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The "I Did It" List

Have you ever gotten to the end of a busy (normal!) day without marking anything off your list and thought, “did I actually accomplish anything?” It’s so deflating.

One day, when I felt particularly overwhelmed, I wrote down what I had done, even though the items felt small and weren’t on my actual to-do list. Things like “responded to all new emails” or “checked in with a grieving friend.” Then I put a checkmark next to them, as if to reinforce to myself that I had done them. It seemed silly, but I felt a weight lift. It’s like my brain needed written confirmation that I really was productive. After realizing how much relief it provided, I continued writing things down that popped up and I accomplished, just so I could check them off. It still felt a little silly, but it worked for me, so I kept it up.

Some time later, I came across an article in the Wall Street Journal titled “The Productivity Boost Missing From Your To-Do List.” It turns out I’m not so weird after all (isn’t it nice to have that reminder sometimes?). The article explains that writing down what we’ve accomplished gives us a confidence boost. We all like the feeling of progress, and little wins give us the energy to accomplish more.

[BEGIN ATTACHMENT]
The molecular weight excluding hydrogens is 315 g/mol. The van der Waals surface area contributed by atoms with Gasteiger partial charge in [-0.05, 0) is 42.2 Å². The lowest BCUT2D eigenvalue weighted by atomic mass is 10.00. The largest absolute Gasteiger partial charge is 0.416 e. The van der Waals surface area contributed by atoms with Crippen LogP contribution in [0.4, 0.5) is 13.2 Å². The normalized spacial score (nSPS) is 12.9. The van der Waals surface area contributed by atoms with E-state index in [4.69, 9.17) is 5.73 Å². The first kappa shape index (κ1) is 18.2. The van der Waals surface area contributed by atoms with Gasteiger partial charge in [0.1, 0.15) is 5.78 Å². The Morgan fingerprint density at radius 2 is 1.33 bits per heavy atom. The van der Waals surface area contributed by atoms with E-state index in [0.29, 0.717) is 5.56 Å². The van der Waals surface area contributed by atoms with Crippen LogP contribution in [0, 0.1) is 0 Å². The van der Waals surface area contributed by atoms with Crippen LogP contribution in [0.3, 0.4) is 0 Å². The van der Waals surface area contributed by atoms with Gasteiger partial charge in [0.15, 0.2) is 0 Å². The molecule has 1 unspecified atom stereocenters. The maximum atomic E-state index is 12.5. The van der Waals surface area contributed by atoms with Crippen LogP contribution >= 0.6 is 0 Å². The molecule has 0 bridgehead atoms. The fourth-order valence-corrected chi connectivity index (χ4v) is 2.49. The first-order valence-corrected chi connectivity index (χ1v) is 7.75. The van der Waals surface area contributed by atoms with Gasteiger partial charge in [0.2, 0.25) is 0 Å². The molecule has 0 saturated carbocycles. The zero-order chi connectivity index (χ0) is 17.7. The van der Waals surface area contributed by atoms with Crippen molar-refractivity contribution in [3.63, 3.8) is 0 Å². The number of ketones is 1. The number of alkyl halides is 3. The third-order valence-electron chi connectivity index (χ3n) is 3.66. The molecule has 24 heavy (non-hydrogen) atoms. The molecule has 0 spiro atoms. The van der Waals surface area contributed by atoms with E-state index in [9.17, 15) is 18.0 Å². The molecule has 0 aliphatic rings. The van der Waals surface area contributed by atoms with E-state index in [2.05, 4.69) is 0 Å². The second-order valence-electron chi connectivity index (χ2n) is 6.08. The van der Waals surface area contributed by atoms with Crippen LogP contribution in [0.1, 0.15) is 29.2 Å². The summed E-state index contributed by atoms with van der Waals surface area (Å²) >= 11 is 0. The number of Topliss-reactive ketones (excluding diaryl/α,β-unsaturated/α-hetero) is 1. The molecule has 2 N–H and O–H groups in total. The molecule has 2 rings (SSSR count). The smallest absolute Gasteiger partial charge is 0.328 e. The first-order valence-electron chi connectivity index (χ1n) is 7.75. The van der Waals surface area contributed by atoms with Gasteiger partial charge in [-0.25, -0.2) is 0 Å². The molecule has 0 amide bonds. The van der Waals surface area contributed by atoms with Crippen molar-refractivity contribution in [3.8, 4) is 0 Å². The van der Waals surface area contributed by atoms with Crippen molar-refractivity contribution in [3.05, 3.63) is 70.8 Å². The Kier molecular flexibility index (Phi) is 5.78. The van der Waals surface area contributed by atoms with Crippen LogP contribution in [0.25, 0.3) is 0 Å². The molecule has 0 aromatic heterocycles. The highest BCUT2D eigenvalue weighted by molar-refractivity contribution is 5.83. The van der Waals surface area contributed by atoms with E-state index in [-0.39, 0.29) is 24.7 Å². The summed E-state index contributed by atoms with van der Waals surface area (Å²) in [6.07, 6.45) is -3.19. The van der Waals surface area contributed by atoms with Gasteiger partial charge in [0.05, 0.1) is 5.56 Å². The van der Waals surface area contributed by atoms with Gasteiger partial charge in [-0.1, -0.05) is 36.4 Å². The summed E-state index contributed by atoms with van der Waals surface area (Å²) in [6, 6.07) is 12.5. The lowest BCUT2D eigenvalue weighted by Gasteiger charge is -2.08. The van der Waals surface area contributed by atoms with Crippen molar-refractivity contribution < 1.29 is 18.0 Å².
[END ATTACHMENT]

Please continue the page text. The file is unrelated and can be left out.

This idea translates to our home, work, and financial lives. We see this in our clients and in ourselves all the time. It’s easy to fixate on what we haven’t done -- the money we haven’t saved, the life insurance we still need, the estate documents we haven’t started. Those things still need to be done, but in our financial lives, just like every other area of our lives, we gain momentum if we give ourselves credit for what we have done. Those little wins, like deciding to fly coach, the coupon code we remembered to use, putting off a car upgrade for another year, or the amount we are saving in our 401(k) (even if we meant to increase it this year) are still worth noting. The idea isn’t to give ourselves an excuse for not doing what we need to do, but instead to remind ourselves of all we are doing and letting that give us the energy to tackle the next thing. No one likes to feel defeated, and feeling defeated impairs progress.

For the area of your life in which you feel behind, jot down what you have done—no matter how small—in addition to the things you still want to do. And remember, just like my realization that I’m not so weird after all, you’re not alone. Having someone to remind you of that and cheer you on, whether a financial advisor or trusted friend, can make a huge difference.

PYA Waltman Capital, LLC (“PYAW”) is an investment adviser registered with the U.S. Securities and Exchange Commission. Registration does not imply a certain level of skill or training. More information about PYAW’s investment advisory services can be found in its Form ADV Part 2, which is available upon request.  PYA-24-10

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